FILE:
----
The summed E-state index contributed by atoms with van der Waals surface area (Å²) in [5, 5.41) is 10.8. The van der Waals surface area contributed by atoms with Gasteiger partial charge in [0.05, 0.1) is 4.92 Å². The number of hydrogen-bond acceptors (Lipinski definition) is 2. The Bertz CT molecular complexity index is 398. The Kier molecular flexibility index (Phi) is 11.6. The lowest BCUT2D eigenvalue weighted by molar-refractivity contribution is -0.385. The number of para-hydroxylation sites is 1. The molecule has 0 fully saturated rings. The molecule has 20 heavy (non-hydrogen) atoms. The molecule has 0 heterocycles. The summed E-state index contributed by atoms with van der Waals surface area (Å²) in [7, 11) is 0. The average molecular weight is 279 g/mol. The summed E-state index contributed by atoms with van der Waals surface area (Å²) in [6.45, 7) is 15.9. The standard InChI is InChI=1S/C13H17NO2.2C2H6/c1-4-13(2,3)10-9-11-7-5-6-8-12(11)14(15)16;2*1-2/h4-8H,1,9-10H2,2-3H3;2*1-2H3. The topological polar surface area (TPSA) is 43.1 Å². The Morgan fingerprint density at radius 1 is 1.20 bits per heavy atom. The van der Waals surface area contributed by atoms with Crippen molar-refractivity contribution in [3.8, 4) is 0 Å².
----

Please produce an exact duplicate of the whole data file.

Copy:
The summed E-state index contributed by atoms with van der Waals surface area (Å²) in [5, 5.41) is 10.8. The van der Waals surface area contributed by atoms with Gasteiger partial charge in [0.05, 0.1) is 4.92 Å². The number of hydrogen-bond acceptors (Lipinski definition) is 2. The Bertz CT molecular complexity index is 398. The Kier molecular flexibility index (Phi) is 11.6. The lowest BCUT2D eigenvalue weighted by molar-refractivity contribution is -0.385. The number of para-hydroxylation sites is 1. The molecule has 0 fully saturated rings. The molecule has 20 heavy (non-hydrogen) atoms. The molecule has 0 heterocycles. The summed E-state index contributed by atoms with van der Waals surface area (Å²) in [7, 11) is 0. The average molecular weight is 279 g/mol. The summed E-state index contributed by atoms with van der Waals surface area (Å²) in [6.45, 7) is 15.9. The standard InChI is InChI=1S/C13H17NO2.2C2H6/c1-4-13(2,3)10-9-11-7-5-6-8-12(11)14(15)16;2*1-2/h4-8H,1,9-10H2,2-3H3;2*1-2H3. The topological polar surface area (TPSA) is 43.1 Å². The Morgan fingerprint density at radius 1 is 1.20 bits per heavy atom. The van der Waals surface area contributed by atoms with Crippen molar-refractivity contribution in [3.8, 4) is 0 Å².